None the less, I am acutely conscious that the families of those who died at Hillsborough and many others, including hon Members, are very concerned that unresolved issues remain. I am determined to go as far as I can to ensure that no matter of significance is overlooked and that we do not reach a final conclusion without a full and independent examination of the evidence.
The Attorney-General, the Director of Public Prosecutions and I have therefore agreed that it is in the public interest to establish an independent scrutiny to ascertain whether there now exists any new evidence relating to the disaster which was not previously available.
We are appointing Lord Justice Stuart-Smith, a senior Lord Justice of the Court of Appeal, for that purpose. His full terms of reference are as follows:
To ascertain whether any evidence exists relating to the disaster at the Hillsborough Stadium on 15 April 1989 which was not available:
And in relation to (a) to advise whether any evidence not previously available is of such significance as to justify establishment by the Secretary of State for the Home Department of a further Public Inquiry: and in relation to (b) and (c) to draw to their attention any evidence not previously considered by them which may be relevant to their respective duties; and to advise whether there is any other action which should be taken in the public interest.I shall place a copy of those terms of reference in the Library.
We have asked Lord Justice Stuart-Smith to examine all the written and other evidence that has been submitted. He will also consider any further material that interested parties wish to submit to him. He will have two tasks. The first is to advise me whether any evidence not previously available is of such significance as to justify a further full public inquiry. His advice to me will be made available to the House, and will be made public. Secondly, Lord Justice Stuart-Smith will identify for the Attorney-General, the DPP and the chief constable of South Yorkshire police any evidence that might be relevant to their decisions that has not previously been considered.
I hope that this examination will enable us to establish conclusively whether material evidence about the causes of the Hillsborough disaster has been overlooked. I assure the House that, if it has, I will take whatever action is needed. We owe it to everyone who has been touched by the tragedy, but, above all, to the families of those who died to get to the bottom of the matter once and for all.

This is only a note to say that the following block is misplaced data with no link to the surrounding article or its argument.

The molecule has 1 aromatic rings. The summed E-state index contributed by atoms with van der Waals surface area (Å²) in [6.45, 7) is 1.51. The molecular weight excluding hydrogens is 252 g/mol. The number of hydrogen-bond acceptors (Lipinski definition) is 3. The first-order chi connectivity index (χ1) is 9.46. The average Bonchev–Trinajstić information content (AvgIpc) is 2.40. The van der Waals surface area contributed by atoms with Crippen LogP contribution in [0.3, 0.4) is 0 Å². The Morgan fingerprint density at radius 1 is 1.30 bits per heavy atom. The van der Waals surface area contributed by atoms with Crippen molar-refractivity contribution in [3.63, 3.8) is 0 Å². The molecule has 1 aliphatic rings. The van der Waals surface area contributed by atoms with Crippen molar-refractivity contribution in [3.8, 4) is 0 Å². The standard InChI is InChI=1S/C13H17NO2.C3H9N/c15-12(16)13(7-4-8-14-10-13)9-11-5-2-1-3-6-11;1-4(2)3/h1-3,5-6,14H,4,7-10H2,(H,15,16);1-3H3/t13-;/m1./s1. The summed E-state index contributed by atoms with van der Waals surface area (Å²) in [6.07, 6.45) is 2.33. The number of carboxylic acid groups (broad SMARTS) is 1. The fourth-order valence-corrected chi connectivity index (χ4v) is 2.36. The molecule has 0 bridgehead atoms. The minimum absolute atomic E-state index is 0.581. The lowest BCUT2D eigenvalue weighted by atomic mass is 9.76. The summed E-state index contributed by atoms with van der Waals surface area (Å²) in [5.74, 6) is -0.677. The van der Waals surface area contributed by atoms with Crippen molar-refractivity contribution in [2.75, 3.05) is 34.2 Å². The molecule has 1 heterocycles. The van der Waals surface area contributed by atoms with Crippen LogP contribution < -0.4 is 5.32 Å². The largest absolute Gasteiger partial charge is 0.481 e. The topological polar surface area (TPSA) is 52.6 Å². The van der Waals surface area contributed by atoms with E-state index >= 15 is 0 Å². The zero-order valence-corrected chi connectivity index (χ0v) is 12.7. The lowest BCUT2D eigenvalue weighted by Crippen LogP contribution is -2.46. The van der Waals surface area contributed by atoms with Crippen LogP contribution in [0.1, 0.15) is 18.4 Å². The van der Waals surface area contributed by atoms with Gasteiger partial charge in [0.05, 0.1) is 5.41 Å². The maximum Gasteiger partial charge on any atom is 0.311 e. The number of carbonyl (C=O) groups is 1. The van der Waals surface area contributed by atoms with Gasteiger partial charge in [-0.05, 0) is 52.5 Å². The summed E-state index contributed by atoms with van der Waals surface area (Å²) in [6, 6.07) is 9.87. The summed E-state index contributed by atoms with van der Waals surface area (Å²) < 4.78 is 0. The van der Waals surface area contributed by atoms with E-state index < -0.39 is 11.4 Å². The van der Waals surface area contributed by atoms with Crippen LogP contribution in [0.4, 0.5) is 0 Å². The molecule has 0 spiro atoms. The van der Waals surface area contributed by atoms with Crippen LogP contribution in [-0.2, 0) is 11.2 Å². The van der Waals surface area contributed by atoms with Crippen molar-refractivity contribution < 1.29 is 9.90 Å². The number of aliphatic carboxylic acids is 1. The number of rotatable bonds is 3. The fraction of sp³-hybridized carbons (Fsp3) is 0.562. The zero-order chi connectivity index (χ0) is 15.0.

I thank the Home Secretary for his statement and for his personal courtesy in relation to it.
What happened at Hillsborough was a tragedy of almost unimaginable proportions. Thousands of people—young and old alike—went to a football game; 96 did not return and others were injured. Those realities have blighted the lives of thousands of people for ever. There remain hurt and loss from which, in varying degrees, those people may never recover, and we are all affected by their suffering.
We owe it to the families and friends of those who died, to members of the police force and the other emergency services and to all who believe in justice to ensure—in the Home Secretary's words—
that no matter of significance is overlooked and that we do not reach a final conclusion without a full and independent examination of the evidence.
I agree with the right hon. Gentleman on that. I welcome his announcement and will support Lord Justice Stuart-Smith in pursuing that important examination.
I have four specific questions to ask the Home Secretary about his statement. First, given the urgency involved—not least for those most affected by those terrible events; primarily the families, but also the police officers—what timetable does the right hon. Gentleman envisage, and can the House have his assurance that the process will begin immediately?
Secondly, the Home Secretary said that he would make Lord Justice Stuart-Smith's advice to him available to the House and the public. Will he also publish all the evidence considered by the lord justice on which that advice was based?
Thirdly, the right hon. Gentleman has said that Lord Justice Stuart-Smith will consider any further material that interested parties wish to submit. Will such material be examinable in public and will those who may be affected by such material be given the opportunity respond to it before the lord justice reaches any conclusions?
Finally, given the sensitivity of this matter and the Home Secretary's constructive attitude, which I hope he feels that I have reciprocated, will he undertake to agree with his right hon. Friend the Leader of the House that the House can debate this matter further when Lord Justice Stuart-Smith has concluded his investigation?
Positive responses by the right hon. Gentleman to those four questions will help to reassure the families that we are genuinely seeking to help.
I thank the right hon. Gentleman for his remarks and for his courtesy. If it is not wholly inappropriate, I also congratulate him on his appointment as shadow Home Secretary. I am extremely grateful to him for his welcome for these proceedings. This is not and never has been a matter of party controversy. As I have said, I know how seriously my predecessor, the right hon. and learned Member for Folkestone and Hythe, took this matter.